The Singapore-born architect, who recently won Designer of the Year at the country’s President’s Design Awards, runs the multi-disciplinary practice VW+BS Architecture and Design in London with Malaysian designer Benson Saw. 

The studio recently completed a new cabin and bar design for Virgin Atlantic Airways A330 planes, which fly between London and New York, Delhi and Mumbai. The project, he says, was ideal for his burgeoning practice, as it allowed them to take control of a complete environment: “It brings together architecture, product and lighting design, and everything else we do, under one roof.”

Space within the back of the cabin and bar was 
reorganised to capture the spirit of pop-up bars and the 
new speakeasies on the ground, but with a futuristic execution – the sculptural, machined-aluminium bar stools are particularly striking, polished to reflect light and contribute to an overall theme of streamlined lightness and flight. The eight-foot cocktail bar, which is at the entry to the upper class cabin, is angled in such a way to create social spaces where passengers can mix in small groups or have a quiet drink alone.


The space itself is wrapped in a seamless skin, concealing the space needed for everyday equipment, such as oxygen kits, wheelchair storage and catering carts, and cutaways display spirit bottles and magazines. While the cabin has a neutral palette, recessed lighting can be used to set the mood or subtly highlight the Virgin Atlantic brand colour – red.

Working within the spatial limitations and safety 
requirements of a wide-bodied aircraft was challenging, says Wong – but in a good way. “It was a three-
dimensional jigsaw puzzle, because there were so many spatial constraints, in every direction, as well as 
technical ones. Without the modelling programs you use in product design, I don’t think we’d have been able to do it. Normally in architecture you have a drawing program where you start from a two-dimensional plan; whereas, in this case, it was a very three-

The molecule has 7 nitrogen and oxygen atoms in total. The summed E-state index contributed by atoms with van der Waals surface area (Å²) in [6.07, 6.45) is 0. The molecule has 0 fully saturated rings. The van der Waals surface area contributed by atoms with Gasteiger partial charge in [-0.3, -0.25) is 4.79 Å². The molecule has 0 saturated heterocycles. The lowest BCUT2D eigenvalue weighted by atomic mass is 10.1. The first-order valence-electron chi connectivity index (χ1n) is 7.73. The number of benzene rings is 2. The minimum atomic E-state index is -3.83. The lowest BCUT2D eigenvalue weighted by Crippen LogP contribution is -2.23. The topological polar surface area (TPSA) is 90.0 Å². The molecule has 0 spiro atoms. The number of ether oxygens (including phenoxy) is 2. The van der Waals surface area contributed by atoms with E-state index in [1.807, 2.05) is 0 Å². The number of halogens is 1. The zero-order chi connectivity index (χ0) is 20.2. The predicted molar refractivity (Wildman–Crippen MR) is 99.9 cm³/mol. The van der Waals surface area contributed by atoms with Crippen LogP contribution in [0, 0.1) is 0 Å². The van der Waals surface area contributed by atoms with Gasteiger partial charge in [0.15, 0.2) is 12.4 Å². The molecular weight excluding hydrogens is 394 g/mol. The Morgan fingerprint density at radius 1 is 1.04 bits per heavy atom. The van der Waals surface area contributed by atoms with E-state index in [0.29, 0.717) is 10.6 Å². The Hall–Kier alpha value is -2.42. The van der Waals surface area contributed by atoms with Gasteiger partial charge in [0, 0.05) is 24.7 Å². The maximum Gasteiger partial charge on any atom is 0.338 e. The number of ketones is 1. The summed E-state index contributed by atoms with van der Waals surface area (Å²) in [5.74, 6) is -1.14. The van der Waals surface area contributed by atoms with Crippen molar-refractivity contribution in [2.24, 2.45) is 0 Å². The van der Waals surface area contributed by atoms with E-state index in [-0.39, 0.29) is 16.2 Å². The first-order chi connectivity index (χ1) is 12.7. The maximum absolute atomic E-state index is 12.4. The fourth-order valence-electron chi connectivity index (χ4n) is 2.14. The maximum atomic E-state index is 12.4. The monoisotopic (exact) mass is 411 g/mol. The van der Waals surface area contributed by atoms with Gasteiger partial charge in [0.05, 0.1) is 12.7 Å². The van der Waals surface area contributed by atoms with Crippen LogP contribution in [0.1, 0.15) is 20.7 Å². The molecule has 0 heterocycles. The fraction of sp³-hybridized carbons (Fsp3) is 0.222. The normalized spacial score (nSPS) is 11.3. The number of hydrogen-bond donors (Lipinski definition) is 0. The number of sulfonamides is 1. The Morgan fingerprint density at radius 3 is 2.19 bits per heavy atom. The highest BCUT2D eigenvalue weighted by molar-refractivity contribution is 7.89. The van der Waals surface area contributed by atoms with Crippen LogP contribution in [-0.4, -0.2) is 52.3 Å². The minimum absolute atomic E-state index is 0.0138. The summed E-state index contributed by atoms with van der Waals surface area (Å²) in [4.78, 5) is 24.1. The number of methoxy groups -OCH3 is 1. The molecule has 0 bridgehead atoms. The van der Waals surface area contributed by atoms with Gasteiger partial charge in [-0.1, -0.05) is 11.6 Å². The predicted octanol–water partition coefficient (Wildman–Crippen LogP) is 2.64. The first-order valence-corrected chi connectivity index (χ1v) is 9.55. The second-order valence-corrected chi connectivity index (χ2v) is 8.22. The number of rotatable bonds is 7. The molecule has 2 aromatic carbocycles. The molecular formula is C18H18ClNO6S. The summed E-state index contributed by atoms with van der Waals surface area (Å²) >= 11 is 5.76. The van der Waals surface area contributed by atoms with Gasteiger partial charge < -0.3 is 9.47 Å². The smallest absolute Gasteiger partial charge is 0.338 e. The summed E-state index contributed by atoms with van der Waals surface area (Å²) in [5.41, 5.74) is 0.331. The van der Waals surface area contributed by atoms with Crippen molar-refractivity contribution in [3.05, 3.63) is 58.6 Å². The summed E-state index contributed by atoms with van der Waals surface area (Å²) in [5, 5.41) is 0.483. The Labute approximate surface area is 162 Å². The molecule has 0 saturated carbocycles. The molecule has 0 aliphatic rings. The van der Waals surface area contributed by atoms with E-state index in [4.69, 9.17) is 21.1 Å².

dimensional approach.”

Wong originally moved to London to train at the 
Architectural Association School of Architecture (AA), 
and during the first half of the 1990s worked in Zaha Hadid’s studio. He subsequently set up his own architecture studio, which focused on small-scale residential and commercial work. In 2001, he met Saw, a trained engineer who had gone on to study product and furniture design at the Royal College of Art.
“We got talking, and Benson asked me if I wanted to do an installation with him. It was something I’d always wanted to do. Because architecture is such a long and, at times, frustrating process, where you often have to compromise, I thought product design would be a better way to express myself.”

While at first Wong continued to work independently on his architecture, in 2006 the colleagues decided to unite everything into a single practice, and were joined by a business manager.

“We knew both disciplines would benefit from the 
influence of each other,” says Wong. “I started off looking at projects in an architectural way, but now the parameters of product design, and its production 
processes and manufacturing efficiency have, conversely, influenced my architecture. So, the Virgin project has tapped into all the areas of knowledge we as a collective office have.”

While Wong still holds his Singaporean passport, he considers himself British in terms of his design output. “It’s very hard to pin down what Singaporean culture is, because it’s still changing and it’s a very young country. I’ve had most of my design training in London, and, since I’m Asian, I’ve always tried to avoid the idea that I should find myself some Oriental motifs, or use rice paper.”

In saying that, however, he and Saw have recently begun researching materials and processes traditional in Asia, such as the purple clay used to produce unglazed, matte teapots in China. “Perhaps because it’s an old material and an old process that it’s in my subconscious from my childhood and is something I want to explore,” he concedes, laughing.


As well as the London studio, VW+BS has offices in Kuala Lumpur and Singapore. One of Wong’s recent projects has seen him develop an ‘architectural furniture’ solution for a hotel group in that region. As construction is fast-tracked, the room fit-out needs to be minimal.

“We are developing pieces where all you need is 
a shell, and then you’d fit them in to perform various functions. They won’t need an electrician to wire 
everything, because it’s built into the unit, and you won’t need lots of plastering because the cabinet has wood panels that cover the walls,” he says.
Finally, VW+BS has recently been commissioned to work on Virgin Atlantic’s much-anticipated 2014 launch of the Boeing 787 Dreamliner, the quieter, cleaner competition to the behemoth Airbus A380 that will, according to reports, open up more long-haul routes around the world.  
 

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